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BSA Film Friday: 09.01.17

BSA Film Friday: 09.01.17

bsa-film-friday-JAN-2015

Our weekly focus on the moving image and art in the streets. And other oddities.

Now screening :
1. From Pakistan: The Writing on the Wall
2. “Wrong Weight” Sculpture by Górnicki and Chazme in Łódź
3. CUMA PROJECT: Walking with the Lenca. Stinkfish, Mazatl and Kill Joy
4. ONCE in Barcelona for 12 + 1 Project

bsa-film-friday-special-feature

BSA Special Feature: From Pakistan: The Writing on the Wall

Deconstructing the psyche of Karachi, through the graffiti on its walls…

The capital of the Pakistani province of Sindh, Karachi is the site of an active ongoing political and social Street Art/graffiti scene. Not typically popping up in conversations of Street Art in so-called western countries of Europe and the US, this scene has a character that you would not necessarily recognize, until you completely recognize it.

Here the battle is for your attention, usually reserved exclusively for political parties and, of course, advertising messages that give a particularly bent view of the world. This documentary looks at the ways artists are using public space and interviews them about their practice, and we find that the same approach to engaging the passerby exists here as well:

“I feel like if you are going to critique power or power structures it is kind of pointless to do it in the gallery… there is something about situating your art in a place that gives it greater meaning, a wider audience, more interactivity while making it .”

“I also wanted to see how a woman’s body would react in a space that is generally more dominated by the male.”

“The works present the state of a nation that is aware of it’s problem but not the solution.”

“Looking at advertisements, one finds interesting stories emerging from the layers of these overlapping messages.”

 “Wrong Weight” Sculpture by Górnicki and Chazme in Łódź

You may have seen our posting on this a short time ago : Times of Tumult Personified in Sculpture by Tomasz Górnicki and Chazme

“Wrong weight”, by sculptors Tomasz Górnicki and Chazme is the sixth in a series of public works around Łódź organized by UNIQA Art Łódź project with Łódź Events Centre. A surprisingly 3-dimensional outgrowth of a successful multi-wall mural program that has brought much attention to the city, you may say that somehow these sculptures contain within them the seeds of Street Art and its discontents.

Title: “wrong weight”
Artists: Tomasz Górnicki | Chazme
Address: Station Boat Station (from al. Family Poznań)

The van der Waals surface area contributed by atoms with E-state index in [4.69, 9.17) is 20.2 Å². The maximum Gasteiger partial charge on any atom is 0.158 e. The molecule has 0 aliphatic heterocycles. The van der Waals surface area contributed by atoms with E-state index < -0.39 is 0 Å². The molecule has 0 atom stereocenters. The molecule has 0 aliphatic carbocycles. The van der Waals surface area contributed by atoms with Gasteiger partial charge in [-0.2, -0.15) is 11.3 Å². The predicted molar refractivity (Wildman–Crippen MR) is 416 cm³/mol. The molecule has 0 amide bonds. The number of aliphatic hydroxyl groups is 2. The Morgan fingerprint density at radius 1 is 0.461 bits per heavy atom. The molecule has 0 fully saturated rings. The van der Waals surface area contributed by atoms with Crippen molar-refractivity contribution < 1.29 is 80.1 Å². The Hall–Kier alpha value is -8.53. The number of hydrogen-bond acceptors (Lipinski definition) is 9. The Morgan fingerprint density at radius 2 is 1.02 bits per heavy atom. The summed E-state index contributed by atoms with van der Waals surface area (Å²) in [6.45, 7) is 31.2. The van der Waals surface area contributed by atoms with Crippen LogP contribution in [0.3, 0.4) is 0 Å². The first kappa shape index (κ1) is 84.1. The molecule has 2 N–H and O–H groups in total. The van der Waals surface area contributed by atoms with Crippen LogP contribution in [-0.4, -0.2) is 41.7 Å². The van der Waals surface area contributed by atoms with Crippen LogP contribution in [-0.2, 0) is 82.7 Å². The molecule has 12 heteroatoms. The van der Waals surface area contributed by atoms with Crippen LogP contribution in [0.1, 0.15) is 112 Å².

Project: Uniqa art boat
Curator: Michał Bieżyński
Organizer: Łódzkie Centrum Wydarzeń

 

CUMA PROJECT: Walking with the Lenca. Stinkfish, Mazatl and Kill Joy

CUMA Project is an independent Street Art project whose aim is to support popular and indigenous organizations/cultures of Latin America. “In April and May 2016, the street artists Stinkfish, Mazatl and Kill Joy visited the Lenca indigenous communities in the departments of Intibucà and San Francisco Lempira in Honduras”

 

Once for 12 + 1 / Contorno Urbano in Barcelona

“ONCE” Deconstructs and Reconstructs His Tag for 12 + 1 Project In Barcelona was how we described this project in June.

“Influenced by Bauhaus and Russian propaganda posters during the revolution, Catalonia born ONCE says he doesn’t really think that he is using abstract methods of manipulating his text into something unrecognizable. “Although for the general public,” he says, “these are only geometric shapes and they are more likely to think that I am painting with abstraction.” His control of aspects of fine art lettercraft reflects some of that heralded industrial society that was lauded a hundred years ago and it is somehow quite modern as well.”

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“The Head of John the Baptist” in a Water Fountain in Łódź, Poland

“The Head of John the Baptist” in a Water Fountain in Łódź, Poland

For a decade we’ve been saying that art in the streets of the modern city lies along a continuum between illegal, autonomous interventions and those that are officially sanctioned by institutions. In today’s posting from Łódź, Poland, we’re much nearer to the latter end of that continuum.

Szymon Ryczek for UNIQA Art Łódź project. Łódź, Poland. June 2017. (photo © Michał Bieżyński)

Part of UNIQA Art Łódź, a public art project that itself has metamorphosed from a multi-year mural program by (primarily) Street Artists on city walls to its current public sculpture program under the direction of Michał Bieżyński, here we have the head of John the Baptist.

Weighted with references to Biblical story of the martyr in spiritual opposition to King Herod and baptism by water, organizers also say that the sculpture commemorates the Jewish victims in Łódź ghettos during a time when their culture and lives were once blossoming, later destroyed by the Occupation of Poland by Nazi Germany. With the decapitated head as a symbol, one also may draw a connection with the highly staged videos circulated in recent years that purport to show hooded ISIS militants beheading people.